From what I understand, the 1997 adaptation was apparently more faithful to the novel than Kubrick's. Jeremy Irons is much creepier as Humbert, as he justifies his attraction early on by recounting a lost love from his teen years, a girl who died when he was only 14, marking him for life. He seems less comedic and more tortured, in pain every time he looks upon Lolita. Melanie Griffith takes on the Shelley Winters role as Charlotte Haze, although she's not in the film long enough to make much of an impression. Dominique Swain is perfect as Lolita, switching from child to seductress with the subtlest of details. She's lying on the lawn next to a sprinkler when Irons' Humbert first sees her, her clothes soaked to transparency. He's clearly breathless at the sight of her, even as she flashes a smile and a mouth full of braces, reminding the audience that this is a child. It's hard to tell, with Irons' narrating, how much of what we see is accurate. I think at times when Swain is sexualized, we're seeing her through the eyes of the Humbert character. The film leaves some things to the imagination and thankfully there are no explicit sex scenes, but we do see them kiss and a lot more is implied. In the Kubrick version, I was never 100% sure if Humbert and Lolita ever got together, but there's little room for doubt here. When she begins to undo his pajama bottoms after whispering to him about the “game” a boy taught her at camp, it's a little easier to guess what she's talking about. Perhaps the biggest difference between the two films is in the character of Quilty. Frank Langella is a shadowy, devil-like figure that we never quite see until the end of the film. Humbert first sees him in darkness, sitting on a porch beneath the ominous light of a bug zapper. Sellers was an amusing adversary; Langella is a demon, a pure evil pervert. When both pedophiles have their inevitable confrontation at the Quilty mansion, we see what a pathetic, sick wretch he truly is. Once again, we get a text epilogue, but this time there's an additional sentence that makes the ending doubly tragic and depressing. This version might be closer to the novel, and Swain does a better job with the dual nature of the title role, but beyond that I'd say the Kubrick adaptation was better.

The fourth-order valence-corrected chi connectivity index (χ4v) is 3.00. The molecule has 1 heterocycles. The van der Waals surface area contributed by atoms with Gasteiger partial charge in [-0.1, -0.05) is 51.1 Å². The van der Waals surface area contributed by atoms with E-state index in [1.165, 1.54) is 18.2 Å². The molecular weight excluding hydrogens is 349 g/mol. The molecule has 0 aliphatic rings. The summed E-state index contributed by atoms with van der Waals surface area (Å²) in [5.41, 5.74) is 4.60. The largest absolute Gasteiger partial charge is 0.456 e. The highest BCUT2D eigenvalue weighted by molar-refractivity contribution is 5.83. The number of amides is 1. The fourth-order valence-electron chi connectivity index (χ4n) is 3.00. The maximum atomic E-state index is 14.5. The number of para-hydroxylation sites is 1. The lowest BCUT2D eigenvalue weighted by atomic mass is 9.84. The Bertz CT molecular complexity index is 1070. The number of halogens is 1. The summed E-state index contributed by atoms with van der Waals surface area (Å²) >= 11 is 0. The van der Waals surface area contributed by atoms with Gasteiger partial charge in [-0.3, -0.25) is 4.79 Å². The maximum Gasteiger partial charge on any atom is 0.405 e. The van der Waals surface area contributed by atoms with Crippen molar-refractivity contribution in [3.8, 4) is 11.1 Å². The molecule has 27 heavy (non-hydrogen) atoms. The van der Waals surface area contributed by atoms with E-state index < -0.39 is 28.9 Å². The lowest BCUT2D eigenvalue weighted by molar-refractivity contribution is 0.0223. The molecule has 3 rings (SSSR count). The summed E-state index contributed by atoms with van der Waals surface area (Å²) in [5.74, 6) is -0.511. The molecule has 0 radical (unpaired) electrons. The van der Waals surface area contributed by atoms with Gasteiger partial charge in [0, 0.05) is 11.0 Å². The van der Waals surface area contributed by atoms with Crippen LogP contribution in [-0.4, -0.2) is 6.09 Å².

More reviews to follow next week after I've spun a few more discs!